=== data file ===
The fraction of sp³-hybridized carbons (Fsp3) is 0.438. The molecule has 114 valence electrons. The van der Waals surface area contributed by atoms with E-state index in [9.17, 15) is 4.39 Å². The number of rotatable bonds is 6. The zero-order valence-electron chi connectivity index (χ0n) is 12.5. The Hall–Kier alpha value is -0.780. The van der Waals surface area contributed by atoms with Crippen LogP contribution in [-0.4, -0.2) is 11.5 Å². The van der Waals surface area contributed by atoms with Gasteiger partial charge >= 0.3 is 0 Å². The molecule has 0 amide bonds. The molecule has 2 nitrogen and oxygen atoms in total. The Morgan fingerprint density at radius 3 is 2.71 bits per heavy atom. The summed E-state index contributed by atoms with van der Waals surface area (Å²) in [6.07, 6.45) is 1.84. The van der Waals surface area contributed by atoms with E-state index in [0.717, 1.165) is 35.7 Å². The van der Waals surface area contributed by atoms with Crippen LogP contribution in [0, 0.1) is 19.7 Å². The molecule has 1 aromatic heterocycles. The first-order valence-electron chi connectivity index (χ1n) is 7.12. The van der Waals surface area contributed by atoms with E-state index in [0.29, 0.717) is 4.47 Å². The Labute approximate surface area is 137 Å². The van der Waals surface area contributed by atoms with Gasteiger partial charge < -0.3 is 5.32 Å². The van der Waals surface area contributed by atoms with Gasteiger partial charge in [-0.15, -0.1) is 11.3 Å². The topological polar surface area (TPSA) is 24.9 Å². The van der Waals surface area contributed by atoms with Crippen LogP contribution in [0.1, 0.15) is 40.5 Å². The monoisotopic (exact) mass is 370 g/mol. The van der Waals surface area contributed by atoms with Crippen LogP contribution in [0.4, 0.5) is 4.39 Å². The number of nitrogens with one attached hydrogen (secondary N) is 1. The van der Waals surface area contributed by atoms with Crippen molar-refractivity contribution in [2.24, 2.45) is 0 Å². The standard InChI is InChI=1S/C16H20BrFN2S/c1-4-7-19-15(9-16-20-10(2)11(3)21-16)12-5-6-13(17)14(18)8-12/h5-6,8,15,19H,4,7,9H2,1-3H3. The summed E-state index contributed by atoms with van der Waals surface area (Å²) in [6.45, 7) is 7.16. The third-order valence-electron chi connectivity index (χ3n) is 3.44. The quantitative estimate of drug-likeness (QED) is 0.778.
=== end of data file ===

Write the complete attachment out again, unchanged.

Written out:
The fraction of sp³-hybridized carbons (Fsp3) is 0.438. The molecule has 114 valence electrons. The van der Waals surface area contributed by atoms with E-state index in [9.17, 15) is 4.39 Å². The number of rotatable bonds is 6. The zero-order valence-electron chi connectivity index (χ0n) is 12.5. The Hall–Kier alpha value is -0.780. The van der Waals surface area contributed by atoms with Crippen LogP contribution in [-0.4, -0.2) is 11.5 Å². The van der Waals surface area contributed by atoms with Gasteiger partial charge >= 0.3 is 0 Å². The molecule has 0 amide bonds. The molecule has 2 nitrogen and oxygen atoms in total. The Morgan fingerprint density at radius 3 is 2.71 bits per heavy atom. The summed E-state index contributed by atoms with van der Waals surface area (Å²) in [6.07, 6.45) is 1.84. The van der Waals surface area contributed by atoms with E-state index in [0.717, 1.165) is 35.7 Å². The van der Waals surface area contributed by atoms with Crippen LogP contribution in [0, 0.1) is 19.7 Å². The molecule has 1 aromatic heterocycles. The first-order valence-electron chi connectivity index (χ1n) is 7.12. The van der Waals surface area contributed by atoms with E-state index in [0.29, 0.717) is 4.47 Å². The Labute approximate surface area is 137 Å². The van der Waals surface area contributed by atoms with Gasteiger partial charge < -0.3 is 5.32 Å². The van der Waals surface area contributed by atoms with Gasteiger partial charge in [-0.15, -0.1) is 11.3 Å². The topological polar surface area (TPSA) is 24.9 Å². The van der Waals surface area contributed by atoms with Crippen LogP contribution in [0.1, 0.15) is 40.5 Å². The monoisotopic (exact) mass is 370 g/mol. The van der Waals surface area contributed by atoms with Crippen LogP contribution in [0.4, 0.5) is 4.39 Å². The number of nitrogens with one attached hydrogen (secondary N) is 1. The van der Waals surface area contributed by atoms with Crippen molar-refractivity contribution in [2.24, 2.45) is 0 Å². The standard InChI is InChI=1S/C16H20BrFN2S/c1-4-7-19-15(9-16-20-10(2)11(3)21-16)12-5-6-13(17)14(18)8-12/h5-6,8,15,19H,4,7,9H2,1-3H3. The summed E-state index contributed by atoms with van der Waals surface area (Å²) in [6.45, 7) is 7.16. The third-order valence-electron chi connectivity index (χ3n) is 3.44. The quantitative estimate of drug-likeness (QED) is 0.778.